The global business acumen is populated with a multitude of mildewed and hollow adages that fail to equip companies with knowledge to reap extraordinary benefits; First Movers’ Advantage is one such hogwash. Over decades, there have been entrepreneurs who have been washed away by this cliché, that once promised them a blue ocean. And most often than not, they ended up wasting truckloads of dollars in inventing the next unimaginable business bet, and building the platform for the late coming slumber-jacks, who eventually walked away with all the goods – the revenues, the profits, and in most cases, even the innovator’s future!

Henry Ford, who himself was a first mover (having pioneered the automobile), had once proclaimed, “I believe that the best strategy for the first per son is to be second!” He was right. Today, Ford Motor Company, his brainchild has not only slipped from being the world leader in automobiles, which it was some decades back (Toyota, GM & Volkswagen with respective market shares of 13.7%, 12.2% & 9.5% are the top three as per the December 2009 World Motor Vehicle Production OICA Survey), but has also become the champion of automobile recalls, globally! If you thought that the $16.4 million fine imposed on the late-mover Toyota Motor Co. by the US government, following its monstrous recall of 8 million vehicles since January 2010 was a fair punishment, how much would you recommend for the first mover Ford, which in 2008 recalled 14.1 million vehicles, after recalling 8 million in 1996?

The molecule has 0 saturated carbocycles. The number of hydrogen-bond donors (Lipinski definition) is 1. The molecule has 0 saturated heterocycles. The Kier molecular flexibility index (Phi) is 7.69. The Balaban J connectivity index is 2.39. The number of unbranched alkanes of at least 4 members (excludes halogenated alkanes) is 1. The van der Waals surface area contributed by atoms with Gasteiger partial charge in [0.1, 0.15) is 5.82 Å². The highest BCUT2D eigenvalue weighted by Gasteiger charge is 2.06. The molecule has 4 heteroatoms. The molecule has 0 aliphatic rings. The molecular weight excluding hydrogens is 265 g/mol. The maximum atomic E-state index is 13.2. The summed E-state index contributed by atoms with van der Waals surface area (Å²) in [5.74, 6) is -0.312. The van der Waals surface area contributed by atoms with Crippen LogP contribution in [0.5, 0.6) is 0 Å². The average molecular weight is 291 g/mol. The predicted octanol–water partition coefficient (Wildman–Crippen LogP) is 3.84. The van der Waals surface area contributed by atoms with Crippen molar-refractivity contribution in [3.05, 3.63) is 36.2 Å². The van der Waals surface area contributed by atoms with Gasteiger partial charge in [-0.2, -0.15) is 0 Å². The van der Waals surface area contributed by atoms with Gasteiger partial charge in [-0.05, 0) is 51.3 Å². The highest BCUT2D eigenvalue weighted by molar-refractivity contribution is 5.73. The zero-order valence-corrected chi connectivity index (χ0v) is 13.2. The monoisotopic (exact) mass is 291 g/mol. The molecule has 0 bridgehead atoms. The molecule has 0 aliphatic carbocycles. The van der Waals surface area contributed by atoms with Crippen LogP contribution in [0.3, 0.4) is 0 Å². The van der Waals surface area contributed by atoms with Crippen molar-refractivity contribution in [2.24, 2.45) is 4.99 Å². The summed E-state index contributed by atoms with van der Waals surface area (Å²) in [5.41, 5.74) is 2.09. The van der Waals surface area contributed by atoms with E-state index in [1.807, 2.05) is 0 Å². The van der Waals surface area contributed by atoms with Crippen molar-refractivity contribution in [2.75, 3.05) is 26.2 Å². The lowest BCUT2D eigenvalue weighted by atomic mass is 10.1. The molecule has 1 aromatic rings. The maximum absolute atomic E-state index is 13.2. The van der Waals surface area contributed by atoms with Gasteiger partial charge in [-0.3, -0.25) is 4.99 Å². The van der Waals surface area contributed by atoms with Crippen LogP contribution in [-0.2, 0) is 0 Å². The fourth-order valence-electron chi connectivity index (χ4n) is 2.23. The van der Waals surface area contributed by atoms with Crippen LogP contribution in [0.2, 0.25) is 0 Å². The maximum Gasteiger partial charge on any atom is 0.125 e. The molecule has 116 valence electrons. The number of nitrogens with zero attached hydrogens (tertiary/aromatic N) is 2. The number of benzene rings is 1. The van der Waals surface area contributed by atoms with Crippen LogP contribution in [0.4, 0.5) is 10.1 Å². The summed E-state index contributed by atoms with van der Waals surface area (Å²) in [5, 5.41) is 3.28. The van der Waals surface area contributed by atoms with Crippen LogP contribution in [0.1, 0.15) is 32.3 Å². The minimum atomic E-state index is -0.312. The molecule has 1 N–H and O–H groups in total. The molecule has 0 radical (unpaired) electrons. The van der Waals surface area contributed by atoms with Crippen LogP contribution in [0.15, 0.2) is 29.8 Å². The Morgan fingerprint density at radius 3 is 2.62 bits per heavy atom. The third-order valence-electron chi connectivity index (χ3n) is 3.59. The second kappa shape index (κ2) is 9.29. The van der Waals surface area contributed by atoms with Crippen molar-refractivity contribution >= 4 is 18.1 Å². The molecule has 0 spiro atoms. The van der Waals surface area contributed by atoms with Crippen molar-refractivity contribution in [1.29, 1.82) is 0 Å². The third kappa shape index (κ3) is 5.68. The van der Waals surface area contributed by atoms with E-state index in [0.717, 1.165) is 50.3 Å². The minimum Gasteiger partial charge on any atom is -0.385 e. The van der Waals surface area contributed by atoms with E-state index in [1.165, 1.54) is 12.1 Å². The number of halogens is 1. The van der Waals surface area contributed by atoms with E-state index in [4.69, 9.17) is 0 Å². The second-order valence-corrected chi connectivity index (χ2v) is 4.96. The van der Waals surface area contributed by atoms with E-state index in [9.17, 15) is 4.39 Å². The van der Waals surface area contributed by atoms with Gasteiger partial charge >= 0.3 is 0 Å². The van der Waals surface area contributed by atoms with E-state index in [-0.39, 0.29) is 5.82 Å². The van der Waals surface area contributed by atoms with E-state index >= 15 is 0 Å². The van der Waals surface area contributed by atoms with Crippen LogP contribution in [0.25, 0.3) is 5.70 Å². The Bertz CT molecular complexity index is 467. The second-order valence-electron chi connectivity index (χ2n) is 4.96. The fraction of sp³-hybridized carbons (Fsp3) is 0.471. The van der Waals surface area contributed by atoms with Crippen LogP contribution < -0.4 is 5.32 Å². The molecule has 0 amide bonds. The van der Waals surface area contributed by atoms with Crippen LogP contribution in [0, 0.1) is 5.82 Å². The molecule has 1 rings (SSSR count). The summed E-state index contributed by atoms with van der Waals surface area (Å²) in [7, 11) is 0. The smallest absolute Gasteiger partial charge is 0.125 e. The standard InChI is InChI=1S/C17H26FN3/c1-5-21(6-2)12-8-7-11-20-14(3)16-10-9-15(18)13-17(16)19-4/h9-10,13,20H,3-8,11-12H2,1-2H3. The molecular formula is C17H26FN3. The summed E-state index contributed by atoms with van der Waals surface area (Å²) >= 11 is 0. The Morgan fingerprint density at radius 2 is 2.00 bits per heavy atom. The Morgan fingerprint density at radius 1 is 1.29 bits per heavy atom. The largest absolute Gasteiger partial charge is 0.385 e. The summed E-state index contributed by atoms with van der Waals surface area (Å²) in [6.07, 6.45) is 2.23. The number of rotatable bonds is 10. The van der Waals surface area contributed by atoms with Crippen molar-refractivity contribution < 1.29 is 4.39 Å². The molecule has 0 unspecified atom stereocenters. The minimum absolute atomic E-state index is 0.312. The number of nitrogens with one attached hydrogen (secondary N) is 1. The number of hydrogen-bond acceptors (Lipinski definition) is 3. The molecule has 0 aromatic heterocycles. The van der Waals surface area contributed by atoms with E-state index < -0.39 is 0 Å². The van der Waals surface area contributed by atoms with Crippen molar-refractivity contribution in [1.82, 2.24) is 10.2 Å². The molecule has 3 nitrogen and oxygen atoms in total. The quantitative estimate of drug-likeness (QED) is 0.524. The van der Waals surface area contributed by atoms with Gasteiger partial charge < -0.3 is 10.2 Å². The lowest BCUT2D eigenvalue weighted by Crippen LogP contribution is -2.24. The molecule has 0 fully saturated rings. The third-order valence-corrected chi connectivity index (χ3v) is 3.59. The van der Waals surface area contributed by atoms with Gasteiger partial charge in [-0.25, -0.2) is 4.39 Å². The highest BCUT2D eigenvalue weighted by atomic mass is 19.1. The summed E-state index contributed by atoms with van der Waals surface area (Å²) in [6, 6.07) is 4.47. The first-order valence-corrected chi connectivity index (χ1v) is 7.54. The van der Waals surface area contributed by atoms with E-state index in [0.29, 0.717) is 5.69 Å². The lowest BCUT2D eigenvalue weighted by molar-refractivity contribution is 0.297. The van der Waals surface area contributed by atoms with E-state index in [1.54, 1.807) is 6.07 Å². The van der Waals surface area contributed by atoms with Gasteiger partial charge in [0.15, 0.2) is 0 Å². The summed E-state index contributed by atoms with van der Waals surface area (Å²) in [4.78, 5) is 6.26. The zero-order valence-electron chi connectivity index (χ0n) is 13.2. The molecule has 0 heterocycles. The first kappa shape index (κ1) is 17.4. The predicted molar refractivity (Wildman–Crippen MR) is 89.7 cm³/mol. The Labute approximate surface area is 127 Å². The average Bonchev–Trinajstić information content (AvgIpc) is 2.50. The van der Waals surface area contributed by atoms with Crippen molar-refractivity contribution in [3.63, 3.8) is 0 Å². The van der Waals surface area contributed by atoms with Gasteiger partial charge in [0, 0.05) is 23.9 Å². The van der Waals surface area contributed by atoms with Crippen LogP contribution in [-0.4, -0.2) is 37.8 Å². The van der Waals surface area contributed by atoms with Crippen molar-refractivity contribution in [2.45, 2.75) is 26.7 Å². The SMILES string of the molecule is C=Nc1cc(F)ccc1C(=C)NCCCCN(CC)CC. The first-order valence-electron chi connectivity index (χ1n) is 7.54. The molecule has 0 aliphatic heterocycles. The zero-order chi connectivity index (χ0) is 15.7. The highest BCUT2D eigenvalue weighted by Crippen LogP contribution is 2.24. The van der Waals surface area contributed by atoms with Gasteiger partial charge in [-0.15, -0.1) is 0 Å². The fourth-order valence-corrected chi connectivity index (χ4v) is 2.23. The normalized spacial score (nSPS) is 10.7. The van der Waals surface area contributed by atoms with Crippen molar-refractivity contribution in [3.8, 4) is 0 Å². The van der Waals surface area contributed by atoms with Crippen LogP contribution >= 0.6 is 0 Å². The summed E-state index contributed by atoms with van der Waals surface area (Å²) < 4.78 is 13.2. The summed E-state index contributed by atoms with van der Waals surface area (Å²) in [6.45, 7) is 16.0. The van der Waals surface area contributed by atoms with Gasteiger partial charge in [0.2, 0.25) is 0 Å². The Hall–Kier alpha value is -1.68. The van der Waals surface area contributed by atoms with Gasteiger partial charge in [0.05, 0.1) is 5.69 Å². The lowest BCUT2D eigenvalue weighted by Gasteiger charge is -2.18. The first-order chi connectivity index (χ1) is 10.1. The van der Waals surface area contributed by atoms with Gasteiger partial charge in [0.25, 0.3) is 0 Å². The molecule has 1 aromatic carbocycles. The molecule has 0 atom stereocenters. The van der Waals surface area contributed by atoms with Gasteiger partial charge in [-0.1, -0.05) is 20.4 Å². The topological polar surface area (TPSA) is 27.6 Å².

What’s common between Vivola, Erwise, Midas and Mosaic? All four, individually claimed that they created the browser market. Their hard work translated into a business idea for late-mover Bill Gates. As of February 2010, Microsoft’s Internet Explorer commanded a 65% control over the global browser market (data by Janco Associates Inc.).

Being the first to stake a claim on a new territory doesn’t ensure sustainability. Sadly, it doesn’t even guarantee advantages as was originally believed. Take the case of the lesser known Prodigy Communications. It was an early bird in the business of online connections, which it entered in 1984, along with huge brand names to guarantee it success: there was IBM leading technology for its operations, Sears Roebuck heading its online retail and CBS was roped in for news coverage and selling of ad-space. Twelve years later, it was sold to a private investor group for just $250 million. Similar was the case with the Graphical User Interface, which was developed by the Xerox Corporation at their Palo Alto Research Center (PARC) in the 1970s. Steve Jobs, co-founder of Apple Computers, visited PARC in 1979 and was impressed by the Xerox Alto, the first computer with a graphical user interface feature. He offered Xerox a chance to invest $1 million in Apple pre-IPO stock, in lieu of two visits to PARC with his engineers. Today, none remember that the Xerox Alto was the first computer with a GUI; for the world, it is the Apple Lisa, which simply “copied” the technology which Jobs saw at Xerox. It’s interesting how one man can prove the case for the late movers so well. Steve Jobs didn’t invent the portable music player, or the first laptop, or even the first smartphone. He only followed, and followed right! His iPod, iMac, iPhone have become bestsellers.